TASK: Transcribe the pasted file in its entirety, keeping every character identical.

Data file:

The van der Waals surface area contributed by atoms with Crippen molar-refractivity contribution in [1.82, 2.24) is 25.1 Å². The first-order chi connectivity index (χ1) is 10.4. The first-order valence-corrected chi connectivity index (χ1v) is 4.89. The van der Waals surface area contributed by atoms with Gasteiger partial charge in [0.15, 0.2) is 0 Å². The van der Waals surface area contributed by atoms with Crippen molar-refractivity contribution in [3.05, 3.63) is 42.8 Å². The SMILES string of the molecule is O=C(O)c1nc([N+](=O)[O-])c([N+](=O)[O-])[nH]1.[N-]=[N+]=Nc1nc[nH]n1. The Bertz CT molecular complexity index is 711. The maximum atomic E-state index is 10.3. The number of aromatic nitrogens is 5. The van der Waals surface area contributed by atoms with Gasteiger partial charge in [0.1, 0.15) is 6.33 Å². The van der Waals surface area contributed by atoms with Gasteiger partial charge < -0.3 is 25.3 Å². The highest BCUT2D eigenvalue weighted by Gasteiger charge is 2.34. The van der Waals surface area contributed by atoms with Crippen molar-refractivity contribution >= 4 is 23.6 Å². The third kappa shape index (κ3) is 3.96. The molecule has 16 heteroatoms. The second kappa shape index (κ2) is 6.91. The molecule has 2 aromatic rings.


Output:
The van der Waals surface area contributed by atoms with Crippen molar-refractivity contribution in [1.82, 2.24) is 25.1 Å². The first-order chi connectivity index (χ1) is 10.4. The first-order valence-corrected chi connectivity index (χ1v) is 4.89. The van der Waals surface area contributed by atoms with Gasteiger partial charge in [0.15, 0.2) is 0 Å². The van der Waals surface area contributed by atoms with Crippen molar-refractivity contribution in [3.05, 3.63) is 42.8 Å². The SMILES string of the molecule is O=C(O)c1nc([N+](=O)[O-])c([N+](=O)[O-])[nH]1.[N-]=[N+]=Nc1nc[nH]n1. The Bertz CT molecular complexity index is 711. The maximum atomic E-state index is 10.3. The number of aromatic nitrogens is 5. The van der Waals surface area contributed by atoms with Gasteiger partial charge in [0.1, 0.15) is 6.33 Å². The van der Waals surface area contributed by atoms with Gasteiger partial charge < -0.3 is 25.3 Å². The highest BCUT2D eigenvalue weighted by Gasteiger charge is 2.34. The van der Waals surface area contributed by atoms with Crippen molar-refractivity contribution >= 4 is 23.6 Å². The third kappa shape index (κ3) is 3.96. The molecule has 16 heteroatoms. The second kappa shape index (κ2) is 6.91. The molecule has 2 aromatic rings.